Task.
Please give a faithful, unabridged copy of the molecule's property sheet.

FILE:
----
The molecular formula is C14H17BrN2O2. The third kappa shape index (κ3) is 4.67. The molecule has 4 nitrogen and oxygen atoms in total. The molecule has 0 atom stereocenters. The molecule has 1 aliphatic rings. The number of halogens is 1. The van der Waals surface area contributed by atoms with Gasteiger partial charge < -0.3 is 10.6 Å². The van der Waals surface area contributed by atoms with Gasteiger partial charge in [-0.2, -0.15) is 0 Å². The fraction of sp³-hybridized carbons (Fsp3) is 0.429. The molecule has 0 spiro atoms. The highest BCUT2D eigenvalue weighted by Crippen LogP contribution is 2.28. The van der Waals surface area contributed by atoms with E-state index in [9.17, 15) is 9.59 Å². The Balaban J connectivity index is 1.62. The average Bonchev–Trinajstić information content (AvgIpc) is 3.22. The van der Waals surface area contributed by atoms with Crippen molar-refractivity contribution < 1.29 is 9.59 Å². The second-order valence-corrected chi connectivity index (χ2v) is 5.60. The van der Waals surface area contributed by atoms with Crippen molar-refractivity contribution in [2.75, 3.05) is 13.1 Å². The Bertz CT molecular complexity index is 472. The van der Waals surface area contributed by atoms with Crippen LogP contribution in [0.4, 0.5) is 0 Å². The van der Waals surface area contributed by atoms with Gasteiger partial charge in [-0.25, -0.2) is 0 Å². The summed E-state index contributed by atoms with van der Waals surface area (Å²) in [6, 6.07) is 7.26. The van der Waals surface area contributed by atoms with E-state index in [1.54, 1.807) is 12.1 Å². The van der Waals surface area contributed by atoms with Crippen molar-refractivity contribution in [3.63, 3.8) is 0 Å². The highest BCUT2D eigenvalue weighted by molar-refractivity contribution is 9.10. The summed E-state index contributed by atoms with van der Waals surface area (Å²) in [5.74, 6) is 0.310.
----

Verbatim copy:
The molecular formula is C14H17BrN2O2. The third kappa shape index (κ3) is 4.67. The molecule has 4 nitrogen and oxygen atoms in total. The molecule has 0 atom stereocenters. The molecule has 1 aliphatic rings. The number of halogens is 1. The van der Waals surface area contributed by atoms with Gasteiger partial charge < -0.3 is 10.6 Å². The van der Waals surface area contributed by atoms with Gasteiger partial charge in [-0.2, -0.15) is 0 Å². The fraction of sp³-hybridized carbons (Fsp3) is 0.429. The molecule has 0 spiro atoms. The highest BCUT2D eigenvalue weighted by Crippen LogP contribution is 2.28. The van der Waals surface area contributed by atoms with E-state index in [9.17, 15) is 9.59 Å². The Balaban J connectivity index is 1.62. The average Bonchev–Trinajstić information content (AvgIpc) is 3.22. The van der Waals surface area contributed by atoms with Crippen molar-refractivity contribution < 1.29 is 9.59 Å². The second-order valence-corrected chi connectivity index (χ2v) is 5.60. The van der Waals surface area contributed by atoms with Crippen molar-refractivity contribution in [2.75, 3.05) is 13.1 Å². The Bertz CT molecular complexity index is 472. The van der Waals surface area contributed by atoms with Crippen LogP contribution in [0.4, 0.5) is 0 Å². The van der Waals surface area contributed by atoms with Gasteiger partial charge in [-0.25, -0.2) is 0 Å². The summed E-state index contributed by atoms with van der Waals surface area (Å²) in [6, 6.07) is 7.26. The van der Waals surface area contributed by atoms with E-state index in [1.54, 1.807) is 12.1 Å². The van der Waals surface area contributed by atoms with Crippen molar-refractivity contribution in [3.63, 3.8) is 0 Å². The highest BCUT2D eigenvalue weighted by molar-refractivity contribution is 9.10. The summed E-state index contributed by atoms with van der Waals surface area (Å²) in [5.74, 6) is 0.310.